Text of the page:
Wegener was aware that a continental ice sheet covered parts of South America, southern Africa, India, and southern Australia about 300 million years ago. Glacial striations on rocks show that glaciers moved from Africa toward the Atlantic Ocean and from the Atlantic Ocean onto South America. Such glaciation is most likely if the Atlantic Ocean were missing and the continents joined.

The Positions Don’t Match

If the continents were cold enough so that ice covered the southern continents, why is no evidence found for ice in the northern continents? Simple! The present northern continents were at the equator at 300 million years ago. The discovery of fossils of tropical plants (in the form of coal deposits) in Antarctica led to the conclusion that this frozen land previously must have been situated closer to the equator, in a more temperate climate where lush, swampy vegetation could grow.

Why Few People Believed

Wegener’s Continental Drift theory was not readily accepted by the science community of his day. It was difficult to conceive of large continents plowing through the sea floor to move to new locations. What kind of forces could be strong enough to move such large masses of solid rock over such great distances? Wegener suggested that the continents simply plowed through the ocean floor, but Harold Jeffreys, a noted English geophysicist, argued correctly that it was physically impossible for a large mass of solid rock to plow through the ocean floor without breaking up. Recent evidence from ocean floor exploration and other studies has rekindled interest in Wegener’s theory, and lead to the development of the theory of plate tectonics.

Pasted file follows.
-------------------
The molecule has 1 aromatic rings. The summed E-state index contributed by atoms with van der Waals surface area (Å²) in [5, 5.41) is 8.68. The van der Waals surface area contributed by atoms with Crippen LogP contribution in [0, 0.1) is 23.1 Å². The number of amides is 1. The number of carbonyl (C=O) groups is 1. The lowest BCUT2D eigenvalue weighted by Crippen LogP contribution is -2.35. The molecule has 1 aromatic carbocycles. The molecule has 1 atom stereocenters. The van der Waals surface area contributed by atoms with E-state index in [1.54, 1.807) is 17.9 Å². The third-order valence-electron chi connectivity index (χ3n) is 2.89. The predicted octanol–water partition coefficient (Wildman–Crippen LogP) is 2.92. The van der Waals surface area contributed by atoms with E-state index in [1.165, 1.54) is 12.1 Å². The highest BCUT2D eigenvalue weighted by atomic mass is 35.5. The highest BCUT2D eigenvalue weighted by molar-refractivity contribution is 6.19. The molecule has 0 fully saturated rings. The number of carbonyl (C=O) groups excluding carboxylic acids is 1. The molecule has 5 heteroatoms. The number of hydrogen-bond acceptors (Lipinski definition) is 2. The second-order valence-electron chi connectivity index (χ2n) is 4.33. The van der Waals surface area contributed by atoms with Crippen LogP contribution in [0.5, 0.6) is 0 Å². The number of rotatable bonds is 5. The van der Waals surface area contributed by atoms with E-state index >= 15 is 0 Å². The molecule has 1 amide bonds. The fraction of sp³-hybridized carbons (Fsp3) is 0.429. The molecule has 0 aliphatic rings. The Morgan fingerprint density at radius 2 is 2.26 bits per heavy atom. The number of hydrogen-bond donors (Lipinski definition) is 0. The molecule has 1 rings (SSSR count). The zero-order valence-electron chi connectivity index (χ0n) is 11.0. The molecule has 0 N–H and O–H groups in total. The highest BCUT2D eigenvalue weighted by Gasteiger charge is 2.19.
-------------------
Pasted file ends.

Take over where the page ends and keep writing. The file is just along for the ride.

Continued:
Why Should Continental Drift Matter to Me?

One of the more difficult ideas for people of all ages to comprehend is the immensity of time over which the Earth has formed and evolved. While most people have some sense that Biology has an evolving history, the physical Earth has one, too, and they are inextricably linked together.

Scientists think they have a good understanding of how the plates have moved since Pangaea broke up, but the motion is less clear in the time before Pangaea. Oceanic crust has an average age of only 55 million years (in geological terms, quite young). It is totally recycled into the Earth’s interior every 150 million years or so. On the other hand, the age of continental crust averages about 2.3 BILLION years, with the oldest known rocks dating back 3.96 billion years (old by anyone’s standard).

Some scientists studying these rocks suspect that the Earth has had several supercontinents throughout time. These supercontinents all went through a cycle similar to pangaea’s. Perhaps 200 million years in the future, people in America won’t need to cross the Pacific Ocean to reach Asia.

What can scientists predict about some of the features of the Earth existing today? Quite a lot. The Atlantic Ocean will continue to expand, while the Pacific Ocean (originaly Panthalassa Ocean) will shrink. Eventually, the Mediterranean Sea (remnant from the Tethys Sea) will disappear, connecting Africa with Europe. India will continue to push into the southern Asian continent, pushing the Himalayas higher. Meanwhile the city of Los Angles will continue its journey north to join with the city of San Francisco. This will take serveral million years to occur. Maybe in another 200 million years there will be no need for a transoceanic trip from America to Asia.